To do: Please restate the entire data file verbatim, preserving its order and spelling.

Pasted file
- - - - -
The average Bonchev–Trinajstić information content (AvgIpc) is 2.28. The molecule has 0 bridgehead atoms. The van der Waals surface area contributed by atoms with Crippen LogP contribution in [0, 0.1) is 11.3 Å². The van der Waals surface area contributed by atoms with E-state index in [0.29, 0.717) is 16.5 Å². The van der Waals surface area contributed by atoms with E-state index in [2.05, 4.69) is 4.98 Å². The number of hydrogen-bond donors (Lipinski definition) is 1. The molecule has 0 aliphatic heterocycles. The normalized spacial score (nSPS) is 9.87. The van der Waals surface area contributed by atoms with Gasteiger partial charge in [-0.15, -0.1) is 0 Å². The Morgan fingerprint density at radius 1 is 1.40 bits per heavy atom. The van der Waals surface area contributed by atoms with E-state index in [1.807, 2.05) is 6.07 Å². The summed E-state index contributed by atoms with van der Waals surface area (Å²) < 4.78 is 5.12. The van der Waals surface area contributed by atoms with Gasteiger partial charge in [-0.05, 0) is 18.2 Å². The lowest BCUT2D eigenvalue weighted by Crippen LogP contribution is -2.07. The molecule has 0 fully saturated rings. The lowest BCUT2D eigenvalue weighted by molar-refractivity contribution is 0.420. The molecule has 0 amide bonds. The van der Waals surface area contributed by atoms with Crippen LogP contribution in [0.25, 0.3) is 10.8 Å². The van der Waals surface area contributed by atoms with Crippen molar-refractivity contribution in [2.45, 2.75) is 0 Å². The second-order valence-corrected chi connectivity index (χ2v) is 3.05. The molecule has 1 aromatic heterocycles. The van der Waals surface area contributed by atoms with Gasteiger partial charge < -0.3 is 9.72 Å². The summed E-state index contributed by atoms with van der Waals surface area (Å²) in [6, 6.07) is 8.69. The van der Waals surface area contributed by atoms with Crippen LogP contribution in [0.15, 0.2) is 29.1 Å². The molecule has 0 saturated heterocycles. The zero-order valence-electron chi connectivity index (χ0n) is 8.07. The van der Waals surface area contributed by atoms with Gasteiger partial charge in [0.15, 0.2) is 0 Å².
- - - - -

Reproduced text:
The average Bonchev–Trinajstić information content (AvgIpc) is 2.28. The molecule has 0 bridgehead atoms. The van der Waals surface area contributed by atoms with Crippen LogP contribution in [0, 0.1) is 11.3 Å². The van der Waals surface area contributed by atoms with E-state index in [0.29, 0.717) is 16.5 Å². The van der Waals surface area contributed by atoms with E-state index in [2.05, 4.69) is 4.98 Å². The number of hydrogen-bond donors (Lipinski definition) is 1. The molecule has 0 aliphatic heterocycles. The normalized spacial score (nSPS) is 9.87. The van der Waals surface area contributed by atoms with Gasteiger partial charge in [-0.15, -0.1) is 0 Å². The Morgan fingerprint density at radius 1 is 1.40 bits per heavy atom. The van der Waals surface area contributed by atoms with E-state index in [1.807, 2.05) is 6.07 Å². The summed E-state index contributed by atoms with van der Waals surface area (Å²) < 4.78 is 5.12. The van der Waals surface area contributed by atoms with Gasteiger partial charge in [-0.05, 0) is 18.2 Å². The lowest BCUT2D eigenvalue weighted by Crippen LogP contribution is -2.07. The molecule has 0 fully saturated rings. The lowest BCUT2D eigenvalue weighted by molar-refractivity contribution is 0.420. The molecule has 0 amide bonds. The van der Waals surface area contributed by atoms with Crippen LogP contribution in [0.25, 0.3) is 10.8 Å². The van der Waals surface area contributed by atoms with Crippen molar-refractivity contribution in [2.45, 2.75) is 0 Å². The second-order valence-corrected chi connectivity index (χ2v) is 3.05. The molecule has 1 aromatic heterocycles. The van der Waals surface area contributed by atoms with Gasteiger partial charge < -0.3 is 9.72 Å². The summed E-state index contributed by atoms with van der Waals surface area (Å²) in [6, 6.07) is 8.69. The van der Waals surface area contributed by atoms with Crippen LogP contribution in [0.15, 0.2) is 29.1 Å². The molecule has 0 saturated heterocycles. The zero-order valence-electron chi connectivity index (χ0n) is 8.07. The van der Waals surface area contributed by atoms with Gasteiger partial charge in [0.15, 0.2) is 0 Å².